[t]he Act does not forbid the addition of any pollutant directly to navigable waters from any point source, but rather the addition of any pollutant to navigable waters.
Upstate Forever, Slip Op. at 20, citing Rapanos at 743 (emphasis in original).
Shifting attention to the point source, but employing similar reasoning, the Majority continued:
Just as the CWA’s definition of a discharge of a pollutant does not require a discharge directly to navigable waters, Rapanos, 547 U.S. at 743, neither does the Act require a discharge directly from a point source, see 33 U.S.C. § 1362(12)(A).
Upstate Forever, Slip Op. at 21.
Relying heavily on EPA’s prior regulatory development of the term “direct hydrological connection” to navigable waters through groundwater, the Majority explained the required nexus between the point source and navigable waters:
Plaintiff must allege a direct hydrological connection between ground water and navigable waters in order to state a claim under the CWA for a discharge of a pollutant passes through ground water.
Upstate Forever, Slip Op. at 24.
The Majority addressed this “necessarily” “fact-specific” determination by noting the “extremely short distance” between the original pipeline rupture and the site where seepage is occurring and the “undisputed fact” that the ruptured pipeline caused the pollution at issue in the case. Upstate Forever, Slip Op. at 24. The Majority noted with approval the similarity between its connection test and the test recently applied by the Ninth Circuit.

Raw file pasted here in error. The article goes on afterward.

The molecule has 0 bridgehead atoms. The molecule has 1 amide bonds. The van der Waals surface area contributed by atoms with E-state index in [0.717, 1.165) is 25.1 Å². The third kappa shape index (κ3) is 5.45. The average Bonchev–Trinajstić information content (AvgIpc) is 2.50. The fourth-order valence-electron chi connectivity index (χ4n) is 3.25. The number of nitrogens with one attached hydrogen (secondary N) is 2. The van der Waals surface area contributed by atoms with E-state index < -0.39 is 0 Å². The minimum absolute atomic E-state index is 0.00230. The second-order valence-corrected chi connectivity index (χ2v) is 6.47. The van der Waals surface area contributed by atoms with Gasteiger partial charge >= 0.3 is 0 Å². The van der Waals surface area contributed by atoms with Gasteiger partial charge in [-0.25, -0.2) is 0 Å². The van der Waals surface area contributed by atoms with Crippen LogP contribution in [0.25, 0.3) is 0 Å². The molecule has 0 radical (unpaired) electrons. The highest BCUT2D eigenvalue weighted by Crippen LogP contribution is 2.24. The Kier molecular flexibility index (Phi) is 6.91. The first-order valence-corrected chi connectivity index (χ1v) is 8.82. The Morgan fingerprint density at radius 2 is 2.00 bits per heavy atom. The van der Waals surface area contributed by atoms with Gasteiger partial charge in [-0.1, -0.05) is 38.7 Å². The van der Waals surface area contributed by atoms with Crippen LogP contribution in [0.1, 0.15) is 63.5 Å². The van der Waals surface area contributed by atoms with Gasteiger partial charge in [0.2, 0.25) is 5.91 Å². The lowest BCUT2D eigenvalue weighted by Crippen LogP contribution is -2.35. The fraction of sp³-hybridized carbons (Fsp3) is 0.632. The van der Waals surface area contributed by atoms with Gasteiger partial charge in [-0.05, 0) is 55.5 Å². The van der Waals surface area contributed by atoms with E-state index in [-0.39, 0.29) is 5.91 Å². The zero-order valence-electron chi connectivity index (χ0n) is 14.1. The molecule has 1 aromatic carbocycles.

Additionally, the plaintiffs have alleged traceable discharge from the ruptured pipeline. The traceability of a pollutant in measurable quantities is an important factor in the determination whether a particular discharge is covered by the CWA. See Hawaii Wildlife Fund, 2018 WL 1569313, at *8 (holding that claim for indirect discharge must show that pollutant is “fairly traceable” to the point source).
Upstate Forever, Slip Op. at 25.
In the final analysis, it appears that the Majority’s concern with the ongoing contamination of the navigable waters coupled with the clear connection to the pipeline rupture carried the day. Emphasizing the CWA’s “zero tolerance” for unpermitted discharges of pollutants to navigable water, the Majority explained:
If the presence of a short distance of soil and ground water were enough to defeat a claim, polluters easily could avoid liability under the CWA by ensuring that all discharges pass through soil and groundwater before reaching navigable waters.
Upstate Forever, Slip Op. at 25.
It should be recognized that the Majority’s holding did not extend to “discharges to groundwater itself.” Id. at 26. Similarly, the requirement of an originating “point source” discharge “initially collected or channeled” by the polluter, is still a condition of CWA jurisdiction. Id. at 24-25. Otherwise, the Fourth Circuit has joined the Ninth Circuit in holding that the CWA regulates indirect discharges to navigable waters passing through groundwater.
Similar issues are currently before the Sixth Circuit in the context of a utility’s long-standing fly ash disposal site and may result in a further clarification of the CWA’s scope, particularly where there is a discharge from groundwater to navigable waters but no clear originating “point source.” See Kentucky Waterways Alliance v. Kentucky Utilities Co., Case No. 18-5115 (U.S. Court of Appeals for the Sixth Circuit).